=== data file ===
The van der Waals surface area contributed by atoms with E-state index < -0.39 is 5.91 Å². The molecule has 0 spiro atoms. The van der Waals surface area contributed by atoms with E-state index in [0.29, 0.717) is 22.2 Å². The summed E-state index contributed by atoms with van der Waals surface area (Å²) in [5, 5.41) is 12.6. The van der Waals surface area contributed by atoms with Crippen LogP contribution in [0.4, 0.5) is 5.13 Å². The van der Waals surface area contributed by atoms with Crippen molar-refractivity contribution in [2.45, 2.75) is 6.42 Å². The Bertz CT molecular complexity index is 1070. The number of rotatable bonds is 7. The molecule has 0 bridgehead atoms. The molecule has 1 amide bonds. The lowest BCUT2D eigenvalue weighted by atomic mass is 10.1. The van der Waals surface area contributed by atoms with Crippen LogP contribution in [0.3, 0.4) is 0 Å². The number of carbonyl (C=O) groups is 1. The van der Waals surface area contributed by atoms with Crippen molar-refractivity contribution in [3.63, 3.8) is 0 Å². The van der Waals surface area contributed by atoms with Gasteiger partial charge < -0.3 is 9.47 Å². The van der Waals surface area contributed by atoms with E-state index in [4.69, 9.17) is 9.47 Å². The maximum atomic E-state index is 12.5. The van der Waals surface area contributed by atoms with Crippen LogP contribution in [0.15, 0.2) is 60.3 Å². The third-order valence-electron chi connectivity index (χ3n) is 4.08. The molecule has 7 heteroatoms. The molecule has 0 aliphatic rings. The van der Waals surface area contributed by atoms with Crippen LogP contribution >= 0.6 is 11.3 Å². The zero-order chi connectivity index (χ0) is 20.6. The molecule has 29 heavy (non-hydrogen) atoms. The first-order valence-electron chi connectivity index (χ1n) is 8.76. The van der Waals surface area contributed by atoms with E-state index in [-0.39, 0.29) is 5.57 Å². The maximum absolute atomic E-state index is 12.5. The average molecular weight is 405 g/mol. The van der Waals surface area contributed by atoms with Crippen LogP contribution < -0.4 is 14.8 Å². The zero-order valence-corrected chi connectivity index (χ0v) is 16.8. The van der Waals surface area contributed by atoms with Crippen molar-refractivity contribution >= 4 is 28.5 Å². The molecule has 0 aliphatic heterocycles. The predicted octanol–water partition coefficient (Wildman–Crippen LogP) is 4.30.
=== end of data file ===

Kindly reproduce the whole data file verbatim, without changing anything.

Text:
The van der Waals surface area contributed by atoms with E-state index < -0.39 is 5.91 Å². The molecule has 0 spiro atoms. The van der Waals surface area contributed by atoms with E-state index in [0.29, 0.717) is 22.2 Å². The summed E-state index contributed by atoms with van der Waals surface area (Å²) in [5, 5.41) is 12.6. The van der Waals surface area contributed by atoms with Crippen LogP contribution in [0.4, 0.5) is 5.13 Å². The van der Waals surface area contributed by atoms with Crippen molar-refractivity contribution in [2.45, 2.75) is 6.42 Å². The Bertz CT molecular complexity index is 1070. The number of rotatable bonds is 7. The molecule has 0 bridgehead atoms. The molecule has 1 amide bonds. The lowest BCUT2D eigenvalue weighted by atomic mass is 10.1. The van der Waals surface area contributed by atoms with Crippen LogP contribution in [0.3, 0.4) is 0 Å². The number of carbonyl (C=O) groups is 1. The van der Waals surface area contributed by atoms with Crippen molar-refractivity contribution in [3.63, 3.8) is 0 Å². The van der Waals surface area contributed by atoms with Gasteiger partial charge < -0.3 is 9.47 Å². The van der Waals surface area contributed by atoms with E-state index in [4.69, 9.17) is 9.47 Å². The maximum atomic E-state index is 12.5. The van der Waals surface area contributed by atoms with Crippen LogP contribution in [0.15, 0.2) is 60.3 Å². The third-order valence-electron chi connectivity index (χ3n) is 4.08. The molecule has 7 heteroatoms. The molecule has 0 aliphatic rings. The van der Waals surface area contributed by atoms with Crippen LogP contribution >= 0.6 is 11.3 Å². The zero-order chi connectivity index (χ0) is 20.6. The molecule has 29 heavy (non-hydrogen) atoms. The first-order valence-electron chi connectivity index (χ1n) is 8.76. The van der Waals surface area contributed by atoms with E-state index in [-0.39, 0.29) is 5.57 Å². The maximum absolute atomic E-state index is 12.5. The average molecular weight is 405 g/mol. The van der Waals surface area contributed by atoms with Crippen LogP contribution < -0.4 is 14.8 Å². The zero-order valence-corrected chi connectivity index (χ0v) is 16.8. The van der Waals surface area contributed by atoms with Crippen molar-refractivity contribution >= 4 is 28.5 Å². The molecule has 0 aliphatic heterocycles. The predicted octanol–water partition coefficient (Wildman–Crippen LogP) is 4.30.